Zootopia Deconstructs Beast Fables, Ancient and Modern

Zootopia

*Spoiler alert for the entire Zootopia film*

The latest Disney animated film Zootopia wowed both audiences and critics grossing $75.1 million domestically, which is the biggest opening weekend for a non-Pixar Disney animated film, and getting 99% on Rotten Tomatoes. The film features anthropomorphic animals (Mostly mammals.) living in a society, not unlike contemporary American society with complex gender, class, and race divisions. It follows the first bunny police officer Judy Hopps (voiced by Once Upon A Time‘s Ginnifer Goodwin) as she moves from the rural Bunny Burrows to Zootopia and investigates a missing animal case with the help of fox con man and self-proclaimed hustler Nick Wilde (voiced by Jason Bateman). Along the way, she becomes aware of the problems, corruption, and overall complicated nature of living in a diverse society. The plot of the film is a crime thriller meets mystery with a dash of comedy and satire, and there are nods and homages to great crime stories, like Breaking Bad and The Godfather along with the slapstick and pitfalls of animated films. However, throughout the film, Zootopia is a deconstruction of the classic beast fable genre, which uses animals and their often stereotypical personalities to teach a moral lesson.

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Reynard the Fox seducing the other animals.

Beast fables are simple and usually straightforward tales that use animals to model ethics. For example, in the The Nun’s Priest Tale found in Geoffrey Chaucer‘s Canterbury Tales, the fox Reynard symbolizes deception and evil while the doomed rooster protagonist Chanticleer symbolizes pride and its downfall. It’s a pithy, memorable tale with the lesson of not listening to flattery. But beneath the moral instruction and broad animal personalities, there is usually something nefarious dealing with the ideological conflicts or fears of the time period. In the 14th century, the Roman Catholic Church used the popular Reynard character to attack the English Lollard preachers, who believed that the common people should read and hear the Bible in their own language and not Latin. Later, in 1937, there was an anti-Semitic Dutch children’s story called Of Reynaert the Fox that was used as Nazi propaganda on the eve of World War II to show the lawlessness of Jewish people and socialists.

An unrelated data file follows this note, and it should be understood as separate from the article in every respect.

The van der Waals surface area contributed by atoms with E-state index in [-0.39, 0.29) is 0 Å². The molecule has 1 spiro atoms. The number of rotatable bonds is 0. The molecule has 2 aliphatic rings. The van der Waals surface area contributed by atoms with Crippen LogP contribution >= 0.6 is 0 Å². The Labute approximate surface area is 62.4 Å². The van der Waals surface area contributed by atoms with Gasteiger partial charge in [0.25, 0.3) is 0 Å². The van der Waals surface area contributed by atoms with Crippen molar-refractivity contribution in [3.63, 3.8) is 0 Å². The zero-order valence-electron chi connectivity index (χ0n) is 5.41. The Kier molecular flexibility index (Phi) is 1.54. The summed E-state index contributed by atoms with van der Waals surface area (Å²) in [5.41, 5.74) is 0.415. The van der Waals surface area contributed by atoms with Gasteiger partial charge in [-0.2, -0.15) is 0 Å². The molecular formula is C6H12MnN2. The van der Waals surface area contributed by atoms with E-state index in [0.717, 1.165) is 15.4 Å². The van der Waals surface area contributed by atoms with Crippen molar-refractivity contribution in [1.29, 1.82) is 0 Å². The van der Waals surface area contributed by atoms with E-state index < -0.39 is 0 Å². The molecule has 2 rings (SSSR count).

This story (and later animated film) is one of many that shows the power of children’s stories featuring talking and dressed animals to create social and racial divisions. Disney itself isn’t exempt from this with Dumbo (1940) featuring an actual character named Jim Crow, the singing Siamese cats in Lady in the Tramp (1955), and all of the Song of the South (1946), which has never been released on video or DVD, but is still featured as part of the Disney theme parks’ Splash Mountain ride. Basically, people attribute different personality qualities to animals that may have nothing to do with their actual nature, biological or otherwise, and apply them to people to demonize them and make them less than human. This happens in Zootopia, a world where predators and prey supposedly live in harmony, but Judy’s parents give her repellent and a taser specifically made for foxes before she goes off to the big city. The opening of the film shows a young Judy along with a tiger cub talking about how they have moved on from this primal state, but deeply engrained racist attitudes still persist even in a highly developed society, like Zootopia.